Sunday, November 7, 2010

An Open Letter

Dear Diane Keaton,

You have a new movie coming out on Wednesday. Congratulations, and I hope it does well for you. The trailers make it look okay, if nothing worthy of your talents. And let's be honest--what movies you've made in the past 15 years have been worthy of your talents? I mean, you made Something's Gotta Give more fun than it deserved to be, but it was a pretty thin piece. And sure The First Wives Club was cute, but come on. You're Diane Keaton. You were Kay Adams. You were Sonja in Love and Death.  You were effing ANNIE HALL. You deserve WAY better than Because I Said So!

So I have a suggestion for you. Do a play. Historically, playwrights have had a much better idea of what to do with women over 40 than Hollywood executives. Find something juicy and classical to do, or better yet, a new play. I'm sure playwrights would be salivating over the chance to write something for you. And a number of actresses in later middle age have found success in theatre--Annette Bening does a show in LA every few years to great success, Susan Sarandon had a major success in Exit the King on Broadway a few years ago. Phylicia Rashad has turned herself into a major stage actress over the past decade. It's fun, it's probably a better part, and it's likely to be quite successful.

So please, Diane. Theatre audiences of the world await you with open arms. Come to the theatre, where we're fans of women over than 40 60. I mean, do you really want to do more movies like Smother?

Or if not, at least knock out Meryl Streep and play Violet in the film version of August: Osage County.


Wednesday, November 3, 2010

Remember Me?

So funny story. You know what's even harder than maintaining a blog while looking for work? Maintaining a blog while working. So the good news is that I have a job (temp for now, possibility of permanent in future, reasonably enjoyable work and quite pleasing pay), recently dramaturged a play I'm really proud of, and am acting in another play I'm really proud of. The bad news is that leaving the house every morning at 7:30 and not getting back until after 11 rather takes away the time and desire to write. (I had a few ideas that fell by the wayside--a post on the Jeffs, a piece on literary adaptations that I started and never finished. Ah well.) But I've returned to plug, and plug I shall. And hopefully then I will get back to the work of chronicling theatre in Chicago and beyond.

I was privileged to serve as the dramaturg for Kingsville, by Andrew Hinderaker, at Stage Left. It's a really stunning show. The plot imagines an America where, in the wake of a string of school shootings, children are allowed to carry guns into the classrooms. But the play's not really about gun policy--it's a more complex moral inquiry into what strength and masculinity really mean, and how to live in a dangerous world. But the structure and pace are that of a thriller, and it definitely succeeds--every time I've seen it or house managed, there have been gasps of shock from the audience. It's a show that gets people incredibly excited, and the production is really excellent--Vance Smith cast a really exceptional ensemble (and the two teens in this will be seen a lot in coming years, I promise you) and helped them to do excellent work, while creating a compelling production. It's also Stage Left's first show at Theatre Wit, and fits the space beautifully--the set is fantastic, the staging fits the larger stage beautifully, and the more comfortable seats and ample bathrooms make everyone happy. The responses from the audience have been hugely enthusiastic, and I hope you'll be able to see it between now and November 21st, when it closes. As and extra bonus, three of the upcoming performances will be part of our Symposium Series, featuring conversations with experts on elements of the play, including a professor whose work on masculinity influenced the show, a lawyer for the plaintiff in the Supreme Court case that overturned Chicago's handgun ban, and a survivor of the Virginia Tech massacre who now is a gun control and campus safety advocate. The show runs Thursday-Saturday at 8 PM and Sunday at 3 PM through November 21st, at Theatre Wit, 1229 West Belmont. You can get tickets and more information here.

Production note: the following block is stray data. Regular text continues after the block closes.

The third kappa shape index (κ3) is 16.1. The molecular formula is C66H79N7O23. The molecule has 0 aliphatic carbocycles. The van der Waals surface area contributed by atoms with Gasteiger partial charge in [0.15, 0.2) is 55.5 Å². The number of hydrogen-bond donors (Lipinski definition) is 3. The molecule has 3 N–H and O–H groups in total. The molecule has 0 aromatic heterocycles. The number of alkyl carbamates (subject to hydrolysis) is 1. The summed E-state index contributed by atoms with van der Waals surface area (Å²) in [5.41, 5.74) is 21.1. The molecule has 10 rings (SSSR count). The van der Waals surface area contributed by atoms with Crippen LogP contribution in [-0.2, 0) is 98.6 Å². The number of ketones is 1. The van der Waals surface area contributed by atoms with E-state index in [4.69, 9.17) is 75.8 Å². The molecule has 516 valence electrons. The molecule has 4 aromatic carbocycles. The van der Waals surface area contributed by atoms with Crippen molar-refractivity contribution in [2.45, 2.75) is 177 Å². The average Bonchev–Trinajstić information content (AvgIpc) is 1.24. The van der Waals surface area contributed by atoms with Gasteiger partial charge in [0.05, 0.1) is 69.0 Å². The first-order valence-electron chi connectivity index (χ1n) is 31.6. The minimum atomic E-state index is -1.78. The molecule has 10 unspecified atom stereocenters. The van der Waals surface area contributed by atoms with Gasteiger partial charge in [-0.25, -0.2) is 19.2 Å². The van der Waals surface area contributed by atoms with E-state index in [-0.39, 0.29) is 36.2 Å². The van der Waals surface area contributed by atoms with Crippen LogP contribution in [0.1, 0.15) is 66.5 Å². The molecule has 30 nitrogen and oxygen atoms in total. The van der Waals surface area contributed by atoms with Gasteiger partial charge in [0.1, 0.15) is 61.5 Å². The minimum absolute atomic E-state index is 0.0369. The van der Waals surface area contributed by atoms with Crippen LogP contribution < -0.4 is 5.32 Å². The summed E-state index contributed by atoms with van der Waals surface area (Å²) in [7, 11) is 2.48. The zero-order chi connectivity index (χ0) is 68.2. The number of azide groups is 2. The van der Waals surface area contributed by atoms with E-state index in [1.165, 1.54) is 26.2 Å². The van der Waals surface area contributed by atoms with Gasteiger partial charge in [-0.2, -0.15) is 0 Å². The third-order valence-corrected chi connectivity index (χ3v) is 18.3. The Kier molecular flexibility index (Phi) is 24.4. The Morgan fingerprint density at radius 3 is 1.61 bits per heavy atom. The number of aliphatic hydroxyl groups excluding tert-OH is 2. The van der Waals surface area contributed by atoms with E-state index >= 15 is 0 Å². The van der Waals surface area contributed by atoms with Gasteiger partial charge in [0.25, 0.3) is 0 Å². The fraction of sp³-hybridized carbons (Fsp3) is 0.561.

Meanwhile, on the acting front, tonight's the press opening for Halfshut, by Randall Colburn, at The Right Brain Project. I'm hugely excited about this. I've mentioned that I'm a fan of Randall's work a few times now, so you can imagine how thrilling it is to get the chance to act in one of his plays (one of his full-length plays, that is, though I did have the time of my life in Town Our at this year's DrekFest). What makes it particularly exciting is the process we've all been a part of: Randall took stories from the cast, the crew, and himself, and combined them with a fictional narrative thread to create a gorgeous play that blurs the lines between actor and character (and cast and audience) to exciting and moving effect. We're all playing characters based at least somewhat on ourselves, with relationships at least somewhat like our own. It's risky but incredibly exciting for me as an actor, and I think it makes for a show that's uncommonly involving and funny. I am incredibly proud of this play. We run Thursdays-Saturdays at 8 PM, Sundays at 7 PM, tonight through November 4th at the Right Brain Project, 4001 N Ravenswood, Suite 405. That's just east of the Irving Park Brown Line stop or right off the 80 Irving Park bus. Our capacity is tiny (I think 28 if we squeeze), so I highly recommend that you make reservations soon by emailing or calling 773-750-2033.

Thanks for listening to my plugs, and I hope to see you at the shows soon. Soon, hopefully, it will be back to my regular blogging!